The storage container for the acid solution is designed so that at one point which is in use below the liquid level of the aqueous acid solution there is an outlet aperture. This outlet aperture is dimensioned so that the acid solution does not flow away through the exit aperture. On the other hand, the aperture must be large enough for the exit of droplets to be possible on the basis of the pressure built up in the decomposition process. Preferably the exit aperture is of circular or approximately circular cross section with a diameter of 1 to 7 mm. Further preference is given to the exit aperture being located at the deepest point of the storage container in use, whereby the acid solution which is inserted can be fully exploited to generate CO2, and no residue remains in the storage container.

The reequipment set in accordance with the invention for carrying out the method in accordance with the invention comprises a) an amount of a carbonate which is adapted to the respective unit to be used in suitable packaging and b) a storage container (2), which is charged with a composition, comprising (i) a solid water soluble acid, (ii) a preferably solid compound which can be decomposed catalytically with the development of gas and (iii) a catalyst.

In a preferred embodiment the storage container (2) which is charged with the reaction mixture for the storage container (2) is an integral, firmly closed hollow body, the only aperture of which is the exit aperture for the acid solution. During the storage and transport until directly the point in time of use, this exit aperture is preferably firmly closed, for example with an adhesive strip, a tear off foil or the like.

The dimensioning of the set in accordance with the invention as well as the dimensioning of the reequipment set in accordance with the invention can vary depending on the desired use within a broad range. The dimensioning is guided by the air or water volume which is to be supplied with CO2, the desired CO2 concentration which is to be maintained within this volume and the period for which continuous supply is to be guaranteed without interruption.

For use the acid mixture in the container is dissolved by the addition of water via the exit aperture in the predetermined amount of water. In the reaction chamber under the storage container (2), a suitable amount of carbonate is inserted; preferably in the form of tablets. This is advantageously an amount which is precisely adequate for the total consumption of the acid. Depending on the chemicals used and the amount of water which is inserted, it may be necessary to add further water to the reaction chamber, so that the corresponding salt is not precipitated.

Preferably the amount of water is determined by the volume of a filling container enclosed with the set or reequipment set in accordance to the invention, from which firstly the storage container (2) is filled and the remaining amount of water is inserted in the reaction chamber.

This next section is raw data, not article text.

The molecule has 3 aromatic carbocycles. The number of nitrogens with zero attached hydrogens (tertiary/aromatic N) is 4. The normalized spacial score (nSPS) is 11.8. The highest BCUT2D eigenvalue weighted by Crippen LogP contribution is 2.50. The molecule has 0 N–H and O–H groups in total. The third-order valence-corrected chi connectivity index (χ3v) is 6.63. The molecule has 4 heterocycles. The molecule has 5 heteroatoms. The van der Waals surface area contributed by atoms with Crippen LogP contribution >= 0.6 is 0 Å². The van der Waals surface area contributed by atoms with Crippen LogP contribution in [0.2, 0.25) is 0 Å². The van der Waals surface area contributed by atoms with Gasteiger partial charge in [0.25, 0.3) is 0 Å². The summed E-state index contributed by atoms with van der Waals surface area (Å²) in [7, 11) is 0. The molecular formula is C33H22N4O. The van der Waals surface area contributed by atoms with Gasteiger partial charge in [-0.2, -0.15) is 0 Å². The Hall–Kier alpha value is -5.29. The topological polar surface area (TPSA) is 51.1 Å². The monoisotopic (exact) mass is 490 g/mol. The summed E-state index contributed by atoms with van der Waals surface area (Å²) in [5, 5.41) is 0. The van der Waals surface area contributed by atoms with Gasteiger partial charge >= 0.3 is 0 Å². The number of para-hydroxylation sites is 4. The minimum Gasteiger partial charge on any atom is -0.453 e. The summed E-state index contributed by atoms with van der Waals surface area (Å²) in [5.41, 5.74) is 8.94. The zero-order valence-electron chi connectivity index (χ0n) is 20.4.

For example, with a total volume of the set in accordance with the invention of 1 liter, in which the storage chamber holds ⅓ liters and the reaction chamber ⅔ liters, about 160 g or 87 liters CO2 (at 20° C.) can be generated. For this purpose, for example, 232 g citric acid and 306 g sodium hydrogen carbonate are necessary. The resultant tri sodium citrate remains fully dissolved. The named amounts of CO2 which is generated is sufficient to cover the requirement of a well planted aquarium with 1000 liters of content for 1 month.

For smaller aquaria, correspondingly smaller sets are needed. For an aquarium with 100 liters of content, the result accordingly is a volume of 100 ml and 23.2 g citric acid and 30.6 g sodium hydrogen carbonate are used to generate 8.7 liters of CO2.

A standardized set for a 100 liter aquarium can also be used in larger aquaria by the addition of a suitable catalyst, whereby the performance is increased, but the service life is correspondingly reduced. By doubling the catalyst, for example, the amount of CO2 which is generated by unit of time is doubled, but the service life is halved.

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Referenced by
Citing PatentFiling datePublication dateApplicantTitle
WO2003043406A1 *Nov 15, 2002May 30, 2003Ghaneson CharlesCarbon dioxide delivery method
WO2004105476A1 *May 28, 2004Dec 9, 2004Soechting KlausMethod for supplying a biologically utilized aqueous system with oxygen, and device and set for carrying out said method
Classifications
U.S. Classification423/438, 422/120, 422/123
International ClassificationB01J7/02, B01J4/00, A01G7/02, G05D11/03, A01K63/04, C01B31/20, A01G31/00, C12M1/36
Cooperative ClassificationA01K63/042, G05D11/03
European ClassificationA01K63/04A, G05D11/03